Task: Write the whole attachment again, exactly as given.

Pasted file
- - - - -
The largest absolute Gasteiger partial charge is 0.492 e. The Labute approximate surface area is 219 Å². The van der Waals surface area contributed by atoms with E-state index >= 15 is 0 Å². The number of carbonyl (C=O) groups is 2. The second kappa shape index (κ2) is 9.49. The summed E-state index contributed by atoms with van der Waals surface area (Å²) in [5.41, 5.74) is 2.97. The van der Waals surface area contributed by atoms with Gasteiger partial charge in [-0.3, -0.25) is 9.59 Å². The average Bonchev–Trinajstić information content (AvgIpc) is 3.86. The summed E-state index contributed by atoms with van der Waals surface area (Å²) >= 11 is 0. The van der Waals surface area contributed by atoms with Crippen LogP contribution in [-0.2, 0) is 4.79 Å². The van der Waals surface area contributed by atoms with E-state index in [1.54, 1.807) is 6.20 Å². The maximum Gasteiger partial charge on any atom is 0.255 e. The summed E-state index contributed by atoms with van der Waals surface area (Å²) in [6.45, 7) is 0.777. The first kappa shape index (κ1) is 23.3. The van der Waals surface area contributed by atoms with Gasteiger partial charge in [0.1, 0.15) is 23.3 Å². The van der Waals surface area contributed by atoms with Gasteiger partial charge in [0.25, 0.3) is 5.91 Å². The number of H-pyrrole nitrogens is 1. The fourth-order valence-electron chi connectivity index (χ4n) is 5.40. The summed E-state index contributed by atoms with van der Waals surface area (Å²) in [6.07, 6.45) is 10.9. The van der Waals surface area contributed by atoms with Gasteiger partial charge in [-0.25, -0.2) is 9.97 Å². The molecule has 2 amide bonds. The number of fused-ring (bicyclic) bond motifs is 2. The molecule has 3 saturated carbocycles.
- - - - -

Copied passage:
The largest absolute Gasteiger partial charge is 0.492 e. The Labute approximate surface area is 219 Å². The van der Waals surface area contributed by atoms with E-state index >= 15 is 0 Å². The number of carbonyl (C=O) groups is 2. The second kappa shape index (κ2) is 9.49. The summed E-state index contributed by atoms with van der Waals surface area (Å²) in [5.41, 5.74) is 2.97. The van der Waals surface area contributed by atoms with Gasteiger partial charge in [-0.3, -0.25) is 9.59 Å². The average Bonchev–Trinajstić information content (AvgIpc) is 3.86. The summed E-state index contributed by atoms with van der Waals surface area (Å²) >= 11 is 0. The van der Waals surface area contributed by atoms with Crippen LogP contribution in [-0.2, 0) is 4.79 Å². The van der Waals surface area contributed by atoms with E-state index in [1.54, 1.807) is 6.20 Å². The maximum Gasteiger partial charge on any atom is 0.255 e. The summed E-state index contributed by atoms with van der Waals surface area (Å²) in [6.45, 7) is 0.777. The first kappa shape index (κ1) is 23.3. The van der Waals surface area contributed by atoms with Gasteiger partial charge in [0.1, 0.15) is 23.3 Å². The van der Waals surface area contributed by atoms with Gasteiger partial charge in [0.25, 0.3) is 5.91 Å². The number of H-pyrrole nitrogens is 1. The fourth-order valence-electron chi connectivity index (χ4n) is 5.40. The summed E-state index contributed by atoms with van der Waals surface area (Å²) in [6.07, 6.45) is 10.9. The van der Waals surface area contributed by atoms with Gasteiger partial charge in [-0.25, -0.2) is 9.97 Å². The molecule has 2 amide bonds. The number of fused-ring (bicyclic) bond motifs is 2. The molecule has 3 saturated carbocycles.